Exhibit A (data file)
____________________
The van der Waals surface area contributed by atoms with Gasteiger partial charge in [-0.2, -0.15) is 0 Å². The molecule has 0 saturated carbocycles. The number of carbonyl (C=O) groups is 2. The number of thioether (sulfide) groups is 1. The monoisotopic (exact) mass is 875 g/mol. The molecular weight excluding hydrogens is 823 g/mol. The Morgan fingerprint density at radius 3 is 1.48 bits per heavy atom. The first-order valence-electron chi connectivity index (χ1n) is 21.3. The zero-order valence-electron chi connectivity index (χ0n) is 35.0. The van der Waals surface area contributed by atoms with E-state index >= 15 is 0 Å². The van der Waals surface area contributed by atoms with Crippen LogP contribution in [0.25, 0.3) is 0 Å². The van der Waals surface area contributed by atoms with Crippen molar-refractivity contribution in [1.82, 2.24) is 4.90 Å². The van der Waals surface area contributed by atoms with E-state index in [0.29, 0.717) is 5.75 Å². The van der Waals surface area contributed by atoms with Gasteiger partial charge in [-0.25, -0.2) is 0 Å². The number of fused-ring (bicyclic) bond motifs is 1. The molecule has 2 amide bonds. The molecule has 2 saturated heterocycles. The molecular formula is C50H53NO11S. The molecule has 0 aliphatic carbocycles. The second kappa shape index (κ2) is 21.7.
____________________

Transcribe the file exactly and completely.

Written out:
The van der Waals surface area contributed by atoms with Gasteiger partial charge in [-0.2, -0.15) is 0 Å². The molecule has 0 saturated carbocycles. The number of carbonyl (C=O) groups is 2. The number of thioether (sulfide) groups is 1. The monoisotopic (exact) mass is 875 g/mol. The molecular weight excluding hydrogens is 823 g/mol. The Morgan fingerprint density at radius 3 is 1.48 bits per heavy atom. The first-order valence-electron chi connectivity index (χ1n) is 21.3. The zero-order valence-electron chi connectivity index (χ0n) is 35.0. The van der Waals surface area contributed by atoms with E-state index >= 15 is 0 Å². The van der Waals surface area contributed by atoms with Crippen LogP contribution in [0.25, 0.3) is 0 Å². The van der Waals surface area contributed by atoms with Crippen molar-refractivity contribution in [1.82, 2.24) is 4.90 Å². The van der Waals surface area contributed by atoms with E-state index in [0.29, 0.717) is 5.75 Å². The van der Waals surface area contributed by atoms with Gasteiger partial charge in [-0.25, -0.2) is 0 Å². The number of fused-ring (bicyclic) bond motifs is 1. The molecule has 2 amide bonds. The molecule has 2 saturated heterocycles. The molecular formula is C50H53NO11S. The molecule has 0 aliphatic carbocycles. The second kappa shape index (κ2) is 21.7.